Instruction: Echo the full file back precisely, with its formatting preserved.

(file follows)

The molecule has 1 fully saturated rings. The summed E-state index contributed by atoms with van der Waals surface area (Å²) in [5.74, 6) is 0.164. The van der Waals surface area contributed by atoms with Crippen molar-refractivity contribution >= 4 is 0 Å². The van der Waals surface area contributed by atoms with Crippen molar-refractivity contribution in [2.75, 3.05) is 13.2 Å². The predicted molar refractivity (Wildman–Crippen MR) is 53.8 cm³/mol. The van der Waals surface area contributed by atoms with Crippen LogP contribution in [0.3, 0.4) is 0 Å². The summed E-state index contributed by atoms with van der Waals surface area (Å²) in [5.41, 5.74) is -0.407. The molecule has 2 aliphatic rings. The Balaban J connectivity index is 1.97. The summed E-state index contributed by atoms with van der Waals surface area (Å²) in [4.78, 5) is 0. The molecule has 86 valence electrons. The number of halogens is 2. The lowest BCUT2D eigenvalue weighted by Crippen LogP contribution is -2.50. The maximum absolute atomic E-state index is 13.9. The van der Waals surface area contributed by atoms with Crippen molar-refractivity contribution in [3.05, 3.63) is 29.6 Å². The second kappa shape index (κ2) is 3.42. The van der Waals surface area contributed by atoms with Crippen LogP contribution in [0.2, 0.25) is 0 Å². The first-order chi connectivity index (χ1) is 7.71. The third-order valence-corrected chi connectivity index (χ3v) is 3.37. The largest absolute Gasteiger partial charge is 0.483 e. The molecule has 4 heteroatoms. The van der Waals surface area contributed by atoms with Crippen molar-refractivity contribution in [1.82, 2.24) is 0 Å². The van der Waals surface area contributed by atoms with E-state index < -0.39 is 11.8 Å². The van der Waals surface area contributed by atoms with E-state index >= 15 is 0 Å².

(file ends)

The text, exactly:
The molecule has 1 fully saturated rings. The summed E-state index contributed by atoms with van der Waals surface area (Å²) in [5.74, 6) is 0.164. The van der Waals surface area contributed by atoms with Crippen molar-refractivity contribution >= 4 is 0 Å². The van der Waals surface area contributed by atoms with Crippen molar-refractivity contribution in [2.75, 3.05) is 13.2 Å². The predicted molar refractivity (Wildman–Crippen MR) is 53.8 cm³/mol. The van der Waals surface area contributed by atoms with Crippen LogP contribution in [0.3, 0.4) is 0 Å². The summed E-state index contributed by atoms with van der Waals surface area (Å²) in [5.41, 5.74) is -0.407. The molecule has 2 aliphatic rings. The Balaban J connectivity index is 1.97. The summed E-state index contributed by atoms with van der Waals surface area (Å²) in [4.78, 5) is 0. The molecule has 86 valence electrons. The number of halogens is 2. The lowest BCUT2D eigenvalue weighted by Crippen LogP contribution is -2.50. The maximum absolute atomic E-state index is 13.9. The van der Waals surface area contributed by atoms with Crippen molar-refractivity contribution in [3.05, 3.63) is 29.6 Å². The second kappa shape index (κ2) is 3.42. The van der Waals surface area contributed by atoms with Crippen LogP contribution in [0.2, 0.25) is 0 Å². The first-order chi connectivity index (χ1) is 7.71. The third-order valence-corrected chi connectivity index (χ3v) is 3.37. The largest absolute Gasteiger partial charge is 0.483 e. The molecule has 4 heteroatoms. The van der Waals surface area contributed by atoms with Crippen molar-refractivity contribution in [1.82, 2.24) is 0 Å². The van der Waals surface area contributed by atoms with E-state index < -0.39 is 11.8 Å². The van der Waals surface area contributed by atoms with E-state index >= 15 is 0 Å².